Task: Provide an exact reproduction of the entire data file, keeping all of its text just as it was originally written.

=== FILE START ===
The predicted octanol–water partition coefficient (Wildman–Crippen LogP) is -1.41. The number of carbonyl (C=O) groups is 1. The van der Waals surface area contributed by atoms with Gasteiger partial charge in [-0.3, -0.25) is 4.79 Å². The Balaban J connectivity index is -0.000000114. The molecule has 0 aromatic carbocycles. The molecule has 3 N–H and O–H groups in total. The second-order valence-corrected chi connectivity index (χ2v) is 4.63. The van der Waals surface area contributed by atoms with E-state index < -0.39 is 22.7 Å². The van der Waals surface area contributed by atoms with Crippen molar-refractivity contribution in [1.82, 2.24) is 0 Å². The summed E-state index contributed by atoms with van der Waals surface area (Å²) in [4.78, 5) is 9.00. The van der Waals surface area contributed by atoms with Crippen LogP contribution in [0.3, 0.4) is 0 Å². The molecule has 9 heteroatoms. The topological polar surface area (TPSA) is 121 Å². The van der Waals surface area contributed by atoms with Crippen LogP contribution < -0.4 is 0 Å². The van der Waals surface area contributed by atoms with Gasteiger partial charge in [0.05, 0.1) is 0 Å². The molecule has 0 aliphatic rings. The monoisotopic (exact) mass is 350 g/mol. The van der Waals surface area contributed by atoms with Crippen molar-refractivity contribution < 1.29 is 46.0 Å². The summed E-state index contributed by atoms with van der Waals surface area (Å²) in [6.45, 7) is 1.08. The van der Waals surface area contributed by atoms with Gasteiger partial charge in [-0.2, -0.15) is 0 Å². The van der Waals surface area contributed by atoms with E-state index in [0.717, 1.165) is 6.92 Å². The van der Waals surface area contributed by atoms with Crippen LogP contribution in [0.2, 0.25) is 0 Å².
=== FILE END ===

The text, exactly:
The predicted octanol–water partition coefficient (Wildman–Crippen LogP) is -1.41. The number of carbonyl (C=O) groups is 1. The van der Waals surface area contributed by atoms with Gasteiger partial charge in [-0.3, -0.25) is 4.79 Å². The Balaban J connectivity index is -0.000000114. The molecule has 0 aromatic carbocycles. The molecule has 3 N–H and O–H groups in total. The second-order valence-corrected chi connectivity index (χ2v) is 4.63. The van der Waals surface area contributed by atoms with E-state index < -0.39 is 22.7 Å². The van der Waals surface area contributed by atoms with Crippen molar-refractivity contribution in [1.82, 2.24) is 0 Å². The summed E-state index contributed by atoms with van der Waals surface area (Å²) in [4.78, 5) is 9.00. The van der Waals surface area contributed by atoms with Crippen LogP contribution in [0.3, 0.4) is 0 Å². The molecule has 9 heteroatoms. The topological polar surface area (TPSA) is 121 Å². The van der Waals surface area contributed by atoms with Crippen LogP contribution < -0.4 is 0 Å². The van der Waals surface area contributed by atoms with Gasteiger partial charge in [0.05, 0.1) is 0 Å². The molecule has 0 aliphatic rings. The monoisotopic (exact) mass is 350 g/mol. The van der Waals surface area contributed by atoms with Crippen molar-refractivity contribution < 1.29 is 46.0 Å². The summed E-state index contributed by atoms with van der Waals surface area (Å²) in [6.45, 7) is 1.08. The van der Waals surface area contributed by atoms with Gasteiger partial charge in [-0.2, -0.15) is 0 Å². The van der Waals surface area contributed by atoms with E-state index in [0.717, 1.165) is 6.92 Å². The van der Waals surface area contributed by atoms with Crippen LogP contribution in [0.2, 0.25) is 0 Å².